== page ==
The Sound Recording Copyright ain’t what it used to be. Record sales are seriously down, and that’s an understatement. But there are numerous revenue streams that still flow from the Sound Recording Copyright. Are you making the most of your sound recordings?
Major transformations in the music industry have occurred in the last decade that have completely altered how music is created, released and consumed. Some say these changes have made it easier than ever for musicians to retain control of their careers and to benefit more directly when their music is released. Others say that while access to the marketplace has greatly improved for most musicians, the changes in the industry have decimated the ability for musicians to generate revenue once they’re in the marketplace.
While new technologies may have indeed reduced the revenue flowing from the sale of recorded music, they have also created a great deal of new revenue streams from the use of that music. The fact is – most musicians are unaware of many of these new revenue streams. The top 1% of musicians now earn about 80% of all revenue earned from recorded music. Assuming you are not (yet) part of that 1%, you need to make the most of any and all revenue streams being earned from your music.
Yet it’s not that easy. The copyright system as we currently know it developed in bits and pieces over several decades as technologies changed, and the layers of complexity in music-related revenue streams can even confuse me (once in awhile, and only before my morning coffee).
In every recorded song there exists two essential copyrights: one in the recording of the song (the Sound Recording Copyright) and one in the composition itself (the Musical Work Copyright). This article will focus on the revenue streams new and old flowing from the Sound Recording Copyright.
The Sound Recording Copyright
Whether on vinyl, cassette, CD or via digital download, income from the sale of sound recordings has been a core part of many musicians’ income streams for decades. There’s no doubt that this income stream has undergone serious changes in the past 15 years. Where record sales were once the primary income source for most musicians, they are now an ancillary revenue stream at best. Where artists used to tour in order to sell more records, they now release records to create interest in their tours.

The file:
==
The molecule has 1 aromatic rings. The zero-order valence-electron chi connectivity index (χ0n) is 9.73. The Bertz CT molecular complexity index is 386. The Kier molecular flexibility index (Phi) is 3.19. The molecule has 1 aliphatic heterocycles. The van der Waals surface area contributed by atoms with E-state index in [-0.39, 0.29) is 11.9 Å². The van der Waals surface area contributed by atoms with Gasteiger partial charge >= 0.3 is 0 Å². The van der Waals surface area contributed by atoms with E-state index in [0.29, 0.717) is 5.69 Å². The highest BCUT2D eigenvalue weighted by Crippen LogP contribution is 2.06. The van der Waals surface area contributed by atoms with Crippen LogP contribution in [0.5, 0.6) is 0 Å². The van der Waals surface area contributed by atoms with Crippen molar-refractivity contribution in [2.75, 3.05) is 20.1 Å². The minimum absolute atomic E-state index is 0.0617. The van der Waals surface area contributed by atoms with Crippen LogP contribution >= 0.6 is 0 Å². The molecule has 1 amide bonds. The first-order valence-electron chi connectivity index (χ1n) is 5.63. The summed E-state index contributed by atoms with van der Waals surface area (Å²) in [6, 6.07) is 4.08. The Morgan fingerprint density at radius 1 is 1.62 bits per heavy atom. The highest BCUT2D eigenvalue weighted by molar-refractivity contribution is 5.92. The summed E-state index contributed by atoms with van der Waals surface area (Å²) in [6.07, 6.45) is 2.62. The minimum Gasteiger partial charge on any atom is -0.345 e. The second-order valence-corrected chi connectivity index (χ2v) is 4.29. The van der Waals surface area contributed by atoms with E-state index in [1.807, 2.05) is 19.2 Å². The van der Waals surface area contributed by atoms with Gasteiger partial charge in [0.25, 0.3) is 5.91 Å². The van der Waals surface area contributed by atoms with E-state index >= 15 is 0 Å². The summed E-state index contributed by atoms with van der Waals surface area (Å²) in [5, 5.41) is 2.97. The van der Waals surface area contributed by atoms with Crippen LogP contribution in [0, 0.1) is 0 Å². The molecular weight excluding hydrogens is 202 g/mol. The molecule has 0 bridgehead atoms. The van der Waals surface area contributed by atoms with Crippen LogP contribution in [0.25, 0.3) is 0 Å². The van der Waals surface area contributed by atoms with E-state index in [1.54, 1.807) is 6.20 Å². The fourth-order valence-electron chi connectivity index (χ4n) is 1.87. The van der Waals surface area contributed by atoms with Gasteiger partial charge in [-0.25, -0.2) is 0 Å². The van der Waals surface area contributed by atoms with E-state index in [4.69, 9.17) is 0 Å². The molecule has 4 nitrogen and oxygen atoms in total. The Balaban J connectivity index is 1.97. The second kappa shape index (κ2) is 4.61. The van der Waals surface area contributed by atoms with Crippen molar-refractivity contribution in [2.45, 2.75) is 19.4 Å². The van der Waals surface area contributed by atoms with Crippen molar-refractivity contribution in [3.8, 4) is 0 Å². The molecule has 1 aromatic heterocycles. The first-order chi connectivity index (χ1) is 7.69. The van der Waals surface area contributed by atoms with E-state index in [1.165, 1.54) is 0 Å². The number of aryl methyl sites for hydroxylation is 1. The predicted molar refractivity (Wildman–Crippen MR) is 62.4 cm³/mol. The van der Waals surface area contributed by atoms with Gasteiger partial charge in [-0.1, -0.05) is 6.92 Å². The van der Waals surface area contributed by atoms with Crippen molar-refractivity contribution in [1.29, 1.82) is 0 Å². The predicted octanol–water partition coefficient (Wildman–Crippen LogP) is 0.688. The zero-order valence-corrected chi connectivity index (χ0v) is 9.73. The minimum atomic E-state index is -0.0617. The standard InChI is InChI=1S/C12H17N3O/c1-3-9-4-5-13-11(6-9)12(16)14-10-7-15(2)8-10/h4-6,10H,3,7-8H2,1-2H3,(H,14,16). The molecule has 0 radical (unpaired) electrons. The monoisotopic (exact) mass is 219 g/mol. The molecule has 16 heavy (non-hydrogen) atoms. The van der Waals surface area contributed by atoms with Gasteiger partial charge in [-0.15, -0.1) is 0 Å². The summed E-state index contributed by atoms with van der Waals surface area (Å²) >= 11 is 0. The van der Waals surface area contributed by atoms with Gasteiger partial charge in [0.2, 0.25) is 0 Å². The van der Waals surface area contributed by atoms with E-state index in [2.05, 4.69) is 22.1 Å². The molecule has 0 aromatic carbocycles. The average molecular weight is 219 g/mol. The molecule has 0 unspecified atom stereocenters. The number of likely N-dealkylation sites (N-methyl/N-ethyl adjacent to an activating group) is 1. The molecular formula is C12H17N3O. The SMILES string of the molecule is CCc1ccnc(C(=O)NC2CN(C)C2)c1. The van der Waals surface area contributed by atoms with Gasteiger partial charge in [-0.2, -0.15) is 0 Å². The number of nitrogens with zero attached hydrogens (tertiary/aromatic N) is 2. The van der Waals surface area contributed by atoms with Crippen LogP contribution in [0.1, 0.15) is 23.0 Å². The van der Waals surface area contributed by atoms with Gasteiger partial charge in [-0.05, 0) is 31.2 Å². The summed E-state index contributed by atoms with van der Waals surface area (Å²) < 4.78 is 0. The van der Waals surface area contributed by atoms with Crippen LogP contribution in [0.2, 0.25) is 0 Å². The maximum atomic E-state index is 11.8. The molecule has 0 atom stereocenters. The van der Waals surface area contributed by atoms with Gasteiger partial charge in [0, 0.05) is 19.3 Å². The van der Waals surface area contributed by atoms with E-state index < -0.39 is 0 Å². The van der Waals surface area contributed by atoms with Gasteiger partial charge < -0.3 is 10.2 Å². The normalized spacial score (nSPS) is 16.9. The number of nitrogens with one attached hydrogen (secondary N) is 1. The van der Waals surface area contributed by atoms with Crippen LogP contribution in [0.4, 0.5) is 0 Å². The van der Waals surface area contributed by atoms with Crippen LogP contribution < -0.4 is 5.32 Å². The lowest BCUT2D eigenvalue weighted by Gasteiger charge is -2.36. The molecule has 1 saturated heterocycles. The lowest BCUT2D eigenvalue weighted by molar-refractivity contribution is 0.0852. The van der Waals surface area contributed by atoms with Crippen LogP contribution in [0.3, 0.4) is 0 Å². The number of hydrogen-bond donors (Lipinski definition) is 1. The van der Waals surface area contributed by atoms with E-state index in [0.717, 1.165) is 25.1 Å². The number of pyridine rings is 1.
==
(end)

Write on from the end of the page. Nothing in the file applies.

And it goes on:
That being said, the development of legitimate download stores like iTunes, Amazon, and Napster, as well as licensed subscription services like Rhapsody, Spotify and Apple Music, have created new revenue streams from the Sound Recording Copyright. There’s also been serious growth in a new revenue stream from sound recordings: digital performance royalties that are generated when sound recordings are streamed on webcast services (like Pandora) or played on satellite radio (like Sirius XM).
Do these new revenue streams from the Sound Recording Copyright make up for the lost revenue from record sales? Not likely. But if every music fan in the world paid $10/month for Spotify, for example, we would have a much healthier source of revenue flowing to recording artists. Streaming is clearly where the industry is heading…digital track sales are falling at nearly the same rate as CD sales, as music fans are turning to streaming on iTunes, SoundCloud, Spotify, Pandora, iHeartRadio, and music blogs.
The major revenue streams generated from the Sound Recording Copyright that you should be aware of include:
This includes sales from traditional brick-and-mortar stores, physical sales through Amazon, physical sales at live shows, and digital sales through iTunes, Bandcamp, etc. This revenue stream continues to decrease each year.
Digital royalties are generated when music is streamed through services such as Pandora and SiriusXM, and collected by an agency called SoundExchange. SoundExchange has paid out more than $3 billion in royalties since their first distribution, and their website has a search function to see if you or your band are owed money.
Master Use Licenses
When a song is used in film or television or in a commercial, the owner of the master recording is paid a “Master Use License”. The amount of the master fee depends on the bargaining power of the parties involved, and how badly the producer wants the song in their production. Use of music in film, TV, etc. requires two licenses, a Master Use License from the master owner and a Sync License from the publisher or songwriter.
This is a right that compensates the performers on a recording rather than the songwriters (session players, singers, performers and record companies). Radio or TV broadcasters pay a tariff to collection agencies in order to compensate the performers and the labels that own the sound recordings. Note: neighbouring rights do not exist in the USA, but exist in many other countries such as Canada and most of Europe. In Canada, register with ACTRA to start receiving these royalties.
Private Copying Levy
When consumers purchase blank CDs and like media, they pay a fee known as a private copying levy, which was created to compensate music rights holders for private copies made of their music. If you own your master recordings, you are entitled to a portion of these payouts. In Canada, check out www.cpcc.ca for more.
This is just a starting point, and there are new revenue streams from the Sound Recording Copyright being created all the time. Next up: the revenue streams generated from the Songwriting Copyright.
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